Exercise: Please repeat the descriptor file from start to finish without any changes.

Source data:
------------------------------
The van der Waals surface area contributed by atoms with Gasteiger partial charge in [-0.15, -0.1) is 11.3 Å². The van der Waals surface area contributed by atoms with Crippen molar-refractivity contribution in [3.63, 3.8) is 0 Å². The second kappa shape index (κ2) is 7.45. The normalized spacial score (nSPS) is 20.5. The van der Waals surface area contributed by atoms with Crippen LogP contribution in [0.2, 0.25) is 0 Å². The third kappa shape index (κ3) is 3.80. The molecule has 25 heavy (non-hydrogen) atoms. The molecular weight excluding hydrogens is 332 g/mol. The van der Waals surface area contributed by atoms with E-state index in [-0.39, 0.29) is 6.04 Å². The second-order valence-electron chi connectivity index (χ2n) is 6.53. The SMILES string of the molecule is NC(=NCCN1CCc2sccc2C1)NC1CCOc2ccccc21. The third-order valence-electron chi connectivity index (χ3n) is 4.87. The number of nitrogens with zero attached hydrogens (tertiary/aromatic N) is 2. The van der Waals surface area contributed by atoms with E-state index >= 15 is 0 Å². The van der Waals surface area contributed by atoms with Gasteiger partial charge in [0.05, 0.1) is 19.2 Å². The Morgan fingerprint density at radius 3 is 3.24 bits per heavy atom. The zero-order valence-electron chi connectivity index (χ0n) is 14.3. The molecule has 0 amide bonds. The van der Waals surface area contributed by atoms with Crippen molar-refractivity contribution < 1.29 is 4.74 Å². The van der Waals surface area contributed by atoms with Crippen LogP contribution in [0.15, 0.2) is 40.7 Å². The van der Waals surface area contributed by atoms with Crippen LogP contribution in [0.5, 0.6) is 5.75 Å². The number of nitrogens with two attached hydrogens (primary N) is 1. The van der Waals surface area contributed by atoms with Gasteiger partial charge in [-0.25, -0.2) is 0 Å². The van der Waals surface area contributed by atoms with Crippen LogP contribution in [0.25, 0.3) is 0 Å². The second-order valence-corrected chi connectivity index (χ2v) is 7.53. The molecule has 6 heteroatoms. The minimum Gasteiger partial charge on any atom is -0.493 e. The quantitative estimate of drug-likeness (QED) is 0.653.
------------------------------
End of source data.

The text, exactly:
The van der Waals surface area contributed by atoms with Gasteiger partial charge in [-0.15, -0.1) is 11.3 Å². The van der Waals surface area contributed by atoms with Crippen molar-refractivity contribution in [3.63, 3.8) is 0 Å². The second kappa shape index (κ2) is 7.45. The normalized spacial score (nSPS) is 20.5. The van der Waals surface area contributed by atoms with Crippen LogP contribution in [0.2, 0.25) is 0 Å². The third kappa shape index (κ3) is 3.80. The molecule has 25 heavy (non-hydrogen) atoms. The molecular weight excluding hydrogens is 332 g/mol. The van der Waals surface area contributed by atoms with E-state index in [-0.39, 0.29) is 6.04 Å². The second-order valence-electron chi connectivity index (χ2n) is 6.53. The SMILES string of the molecule is NC(=NCCN1CCc2sccc2C1)NC1CCOc2ccccc21. The third-order valence-electron chi connectivity index (χ3n) is 4.87. The number of nitrogens with zero attached hydrogens (tertiary/aromatic N) is 2. The van der Waals surface area contributed by atoms with E-state index >= 15 is 0 Å². The van der Waals surface area contributed by atoms with Gasteiger partial charge in [0.05, 0.1) is 19.2 Å². The Morgan fingerprint density at radius 3 is 3.24 bits per heavy atom. The zero-order valence-electron chi connectivity index (χ0n) is 14.3. The molecule has 0 amide bonds. The van der Waals surface area contributed by atoms with Crippen molar-refractivity contribution < 1.29 is 4.74 Å². The van der Waals surface area contributed by atoms with Crippen LogP contribution in [0.15, 0.2) is 40.7 Å². The van der Waals surface area contributed by atoms with Crippen LogP contribution in [0.5, 0.6) is 5.75 Å². The number of nitrogens with two attached hydrogens (primary N) is 1. The van der Waals surface area contributed by atoms with Gasteiger partial charge in [-0.25, -0.2) is 0 Å². The van der Waals surface area contributed by atoms with Crippen LogP contribution in [0.25, 0.3) is 0 Å². The second-order valence-corrected chi connectivity index (χ2v) is 7.53. The molecule has 6 heteroatoms. The minimum Gasteiger partial charge on any atom is -0.493 e. The quantitative estimate of drug-likeness (QED) is 0.653.